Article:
The Neuropsychotherapist

The Neuropsychotherapist October 2017

The Neuropsychotherapist is the quintessential publication bridging the gap between science and the practice of psychotherapy for mental health professionals.

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1 min
from the editor

The polyvagal theory of Stephen Porges has given us a remarkable insight into the relationship between mental states and the hierarchical functions of the nervous system. Of particular interest to clinicians is its perspective on affect regulation, social engagement, and fear responses, which takes us beyond the central nervous system to consider the importance of the peripheral nervous system. Porges’s research has broadened our understanding of the autonomic nervous system through his description of the branches of the vagus nerve and the role they play in stress and trauma, and in regulating relaxation and social engagement. We are fortunate this month to have an article from Porges’ recent book, The Pocket Guide to the Polyvagal Theory: The Transformative Power of Feeling Safe, which introduces his polyvagal theory and explains why…

4 min

OCTOBER 8-12 WPA XVII World Congress of Psychiatry Berlin, Germany Psychiatry of the 21st Century: Context, Controversies and Commitment You can look forward to an excellent scientific programme with renowned speakers from all over the world. Under the theme “Psychiatry of the 21st Century: Context, Controversies and Commitment” the WPA XVII WORLD CONGRESS OF PSYCHIATRY will consider all relevant mental disorders and take a close look at current developments in prevention, diagnostics, therapy and rehabilitation. This World Congress offers an ideal opportunity to take stock of the state of psychiatry in the early part of the 21st century and share the vision and future direction of exciting developments in the field. In addition to focussing on new developments in research and clinical practice the congress will consider the human rights of people with mental illnesses…

3 min
one in four girls is depressed at age 14

Researchers from the UCL Institute of Education and the University of Liverpool analysed information on more than 10,000 children born in 2000–01 who are taking part in the Millennium Cohort Study. At ages 3, 5, 7, 11 and 14, parents reported on their children’s mental health. Then, when they reached 14, the children were themselves asked questions about their depressive symptoms. Based on the 14-year-olds’ reporting of their emotional problems, 24 per cent of girls and 9 per cent of boys suffer from depression. The research, published with the National Children’s Bureau, also investigated links between depressive symptoms and family income. Generally, 14-year-olds from better-off families were less likely to have high levels of depressive symptoms compared to their peers from poorer homes. Parents’ reports of emotional problems were roughly the same for boys…

2 min
music & brain stimulation to improve memory

Baycrest will embark on the first study combining music therapy with brain stimulation to improve memory among patients with Mild Cognitive Impairment (MCI). This study could pave the way to developing an affordable and easy-to-use treatment for MCI patients, who face a higher risk of developing Alzheimer’s disease. Dr. Claude Alain, assistant director and senior scientist at Baycrest’s Rotman Research Institute (RRI), will work with MCI patients to study the benefits of listening to music they enjoyed in the past, paired with Transcranial Direct Current Stimulation (tDCS)—a non-invasive and painless form of brain stimulation that transmits a very low-intensity current through the skull. Research has demonstrated that listening to music improves the mood and well-being of older adults with dementia, and may also stimulate social interaction by “bringing back” past memories for these…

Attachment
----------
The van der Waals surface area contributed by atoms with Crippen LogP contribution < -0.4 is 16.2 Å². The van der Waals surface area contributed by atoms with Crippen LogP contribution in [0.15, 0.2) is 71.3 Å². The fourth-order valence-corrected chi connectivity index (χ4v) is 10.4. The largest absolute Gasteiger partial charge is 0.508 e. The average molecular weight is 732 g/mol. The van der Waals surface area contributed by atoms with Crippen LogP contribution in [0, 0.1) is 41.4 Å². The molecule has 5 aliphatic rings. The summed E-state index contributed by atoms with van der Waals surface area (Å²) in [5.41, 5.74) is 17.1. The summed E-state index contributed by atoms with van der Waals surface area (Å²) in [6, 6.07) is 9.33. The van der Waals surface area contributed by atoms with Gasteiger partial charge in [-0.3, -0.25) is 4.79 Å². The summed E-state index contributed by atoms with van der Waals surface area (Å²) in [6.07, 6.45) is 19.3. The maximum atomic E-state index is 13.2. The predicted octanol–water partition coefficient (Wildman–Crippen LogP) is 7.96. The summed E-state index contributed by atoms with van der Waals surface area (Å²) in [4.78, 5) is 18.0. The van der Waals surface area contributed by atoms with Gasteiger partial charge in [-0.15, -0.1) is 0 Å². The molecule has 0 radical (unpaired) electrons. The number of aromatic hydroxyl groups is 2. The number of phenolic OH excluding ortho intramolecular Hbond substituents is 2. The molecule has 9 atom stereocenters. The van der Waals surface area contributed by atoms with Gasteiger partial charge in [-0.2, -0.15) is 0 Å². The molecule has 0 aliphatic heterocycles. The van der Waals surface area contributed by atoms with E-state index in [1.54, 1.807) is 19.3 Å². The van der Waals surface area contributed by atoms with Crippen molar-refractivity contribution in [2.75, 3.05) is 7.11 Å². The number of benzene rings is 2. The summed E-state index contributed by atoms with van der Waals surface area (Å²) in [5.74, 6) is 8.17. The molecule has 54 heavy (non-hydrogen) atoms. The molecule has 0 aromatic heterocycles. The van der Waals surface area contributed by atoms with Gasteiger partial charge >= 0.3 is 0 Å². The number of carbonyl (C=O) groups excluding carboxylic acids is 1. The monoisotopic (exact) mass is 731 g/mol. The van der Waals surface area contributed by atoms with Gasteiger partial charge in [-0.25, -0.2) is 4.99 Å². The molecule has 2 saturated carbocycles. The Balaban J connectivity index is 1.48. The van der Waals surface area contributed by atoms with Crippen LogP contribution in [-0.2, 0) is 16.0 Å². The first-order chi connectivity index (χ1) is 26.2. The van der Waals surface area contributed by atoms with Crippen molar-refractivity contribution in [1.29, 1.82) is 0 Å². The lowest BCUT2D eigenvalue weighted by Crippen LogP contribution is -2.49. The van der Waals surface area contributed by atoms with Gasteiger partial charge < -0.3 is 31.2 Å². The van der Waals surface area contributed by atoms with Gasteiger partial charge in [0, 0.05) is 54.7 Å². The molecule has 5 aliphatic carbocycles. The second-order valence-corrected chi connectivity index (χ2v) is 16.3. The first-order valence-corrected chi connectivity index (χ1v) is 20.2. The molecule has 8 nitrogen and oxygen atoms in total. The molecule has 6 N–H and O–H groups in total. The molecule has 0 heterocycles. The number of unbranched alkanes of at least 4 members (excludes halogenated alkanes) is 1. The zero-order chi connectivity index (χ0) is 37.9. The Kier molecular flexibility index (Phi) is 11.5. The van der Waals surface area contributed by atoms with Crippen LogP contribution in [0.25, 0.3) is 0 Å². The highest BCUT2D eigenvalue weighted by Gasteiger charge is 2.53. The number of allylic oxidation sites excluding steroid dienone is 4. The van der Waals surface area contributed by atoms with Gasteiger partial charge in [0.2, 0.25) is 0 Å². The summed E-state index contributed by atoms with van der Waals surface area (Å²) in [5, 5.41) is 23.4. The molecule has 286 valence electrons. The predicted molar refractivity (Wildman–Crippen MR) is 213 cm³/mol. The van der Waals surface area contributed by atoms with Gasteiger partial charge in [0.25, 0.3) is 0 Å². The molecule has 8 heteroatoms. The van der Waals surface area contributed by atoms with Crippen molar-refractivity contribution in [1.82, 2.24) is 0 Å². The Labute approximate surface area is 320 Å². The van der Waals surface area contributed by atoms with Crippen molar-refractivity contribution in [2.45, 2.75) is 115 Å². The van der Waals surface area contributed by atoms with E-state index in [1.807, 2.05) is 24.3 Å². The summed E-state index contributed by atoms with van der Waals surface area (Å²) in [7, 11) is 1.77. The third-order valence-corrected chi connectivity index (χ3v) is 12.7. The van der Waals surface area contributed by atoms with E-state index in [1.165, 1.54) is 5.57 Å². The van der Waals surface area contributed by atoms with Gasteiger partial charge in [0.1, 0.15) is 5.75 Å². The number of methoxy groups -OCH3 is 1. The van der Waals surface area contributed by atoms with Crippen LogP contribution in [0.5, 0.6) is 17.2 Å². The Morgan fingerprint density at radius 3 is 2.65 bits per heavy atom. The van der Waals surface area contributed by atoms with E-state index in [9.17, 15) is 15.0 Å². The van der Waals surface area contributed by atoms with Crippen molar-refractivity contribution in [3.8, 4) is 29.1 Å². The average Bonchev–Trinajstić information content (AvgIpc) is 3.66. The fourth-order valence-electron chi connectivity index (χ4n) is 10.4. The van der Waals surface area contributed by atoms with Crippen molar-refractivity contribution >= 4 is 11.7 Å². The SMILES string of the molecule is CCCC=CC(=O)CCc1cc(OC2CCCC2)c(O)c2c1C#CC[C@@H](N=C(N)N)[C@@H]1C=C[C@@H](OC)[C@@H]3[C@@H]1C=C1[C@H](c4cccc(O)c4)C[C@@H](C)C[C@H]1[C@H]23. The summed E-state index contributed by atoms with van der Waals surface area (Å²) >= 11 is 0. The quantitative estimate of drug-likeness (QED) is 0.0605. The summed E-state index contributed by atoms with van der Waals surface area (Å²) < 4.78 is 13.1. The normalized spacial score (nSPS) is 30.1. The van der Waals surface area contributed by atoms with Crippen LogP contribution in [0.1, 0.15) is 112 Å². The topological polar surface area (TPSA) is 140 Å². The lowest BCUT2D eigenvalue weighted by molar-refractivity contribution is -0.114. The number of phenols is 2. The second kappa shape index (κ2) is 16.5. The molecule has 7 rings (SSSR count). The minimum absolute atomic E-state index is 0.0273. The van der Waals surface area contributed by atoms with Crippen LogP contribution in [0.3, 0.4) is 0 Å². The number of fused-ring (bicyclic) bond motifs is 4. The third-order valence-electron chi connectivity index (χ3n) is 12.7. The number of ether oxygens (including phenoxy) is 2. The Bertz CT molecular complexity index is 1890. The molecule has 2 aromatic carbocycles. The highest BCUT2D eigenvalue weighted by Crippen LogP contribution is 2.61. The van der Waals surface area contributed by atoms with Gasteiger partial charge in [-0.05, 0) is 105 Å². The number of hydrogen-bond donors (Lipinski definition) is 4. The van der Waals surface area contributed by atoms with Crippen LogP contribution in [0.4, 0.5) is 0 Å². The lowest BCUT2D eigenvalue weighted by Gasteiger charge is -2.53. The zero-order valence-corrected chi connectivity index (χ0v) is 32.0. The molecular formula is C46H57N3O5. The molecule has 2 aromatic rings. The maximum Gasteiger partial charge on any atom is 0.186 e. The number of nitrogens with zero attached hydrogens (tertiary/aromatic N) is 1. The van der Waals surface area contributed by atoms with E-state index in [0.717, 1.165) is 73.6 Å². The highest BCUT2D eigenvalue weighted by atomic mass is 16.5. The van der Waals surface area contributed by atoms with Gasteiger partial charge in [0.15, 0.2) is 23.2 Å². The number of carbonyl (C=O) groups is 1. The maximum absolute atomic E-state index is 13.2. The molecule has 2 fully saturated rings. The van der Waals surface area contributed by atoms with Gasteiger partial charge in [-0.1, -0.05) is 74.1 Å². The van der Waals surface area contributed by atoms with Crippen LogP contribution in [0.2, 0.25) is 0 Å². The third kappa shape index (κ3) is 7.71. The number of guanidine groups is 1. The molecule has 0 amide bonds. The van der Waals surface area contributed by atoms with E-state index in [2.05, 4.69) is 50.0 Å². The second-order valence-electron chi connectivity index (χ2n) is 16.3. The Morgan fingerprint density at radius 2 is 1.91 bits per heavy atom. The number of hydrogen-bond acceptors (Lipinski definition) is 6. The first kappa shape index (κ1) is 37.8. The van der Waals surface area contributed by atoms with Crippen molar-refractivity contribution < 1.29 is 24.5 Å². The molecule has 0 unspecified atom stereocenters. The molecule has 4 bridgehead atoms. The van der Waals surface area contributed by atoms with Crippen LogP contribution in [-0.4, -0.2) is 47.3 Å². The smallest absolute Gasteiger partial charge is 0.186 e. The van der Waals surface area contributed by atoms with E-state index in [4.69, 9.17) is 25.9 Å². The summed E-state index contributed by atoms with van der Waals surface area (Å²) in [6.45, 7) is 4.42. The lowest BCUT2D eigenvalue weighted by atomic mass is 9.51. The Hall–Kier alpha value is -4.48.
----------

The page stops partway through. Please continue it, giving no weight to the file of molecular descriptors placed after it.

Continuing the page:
3 min
my partner is depressed, what can i do?

My Partner Is Depressed, What Can I Do? by Bronwyn Barter Reviewed by Gunnel Minett My Partner Is Depressed, What Can I Do? by Bronwyn Barter (2017). New York, NY: Strategic Book Publishing. 168 pp. Paperback £11.73. Available from Amazon.co.uk Just Part of Biology When someone breaks a leg, we do not hesitate to take the person to see a doctor and get help, or the leg will not mend properly. But when the same person is depressed the solution is less clear. Somehow the psychological problem is not considered as straightforward as the physical problem. Rather, there is often stigma attached to psychological ailments, where they are seen as self-inflicted and/or as a weakness that we should hide from others. Such negative attitudes can make the problem worse and are far-removed from the…

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the psychotherapist’s essential guide to the brain

The Psychotherapist’s Essential Guide to the Brain is a 147 page full-colour illustrated guide for psychotherapists describing the most relevant brain science for today’s mental health professionals. Taken from the best of the series published in The Neuropsychotherapist, and completely revised, this book represents an easy to read guide for anyone working in the mental health arena. “This book presents a thorough and clear introduction to the neuroscience that’s essential to today’s psychotherapist. Matt Dahlitz has done so much withThe Neuropsychotherapist journal and this book takes a next step. It is an excellent resource. It truly is exactly what it says on the cover and provides engaging discussion on the pathology of oft-encountered disorders and their brain basis together with insights into how awareness of the neuroscience underpinning effective therapy can…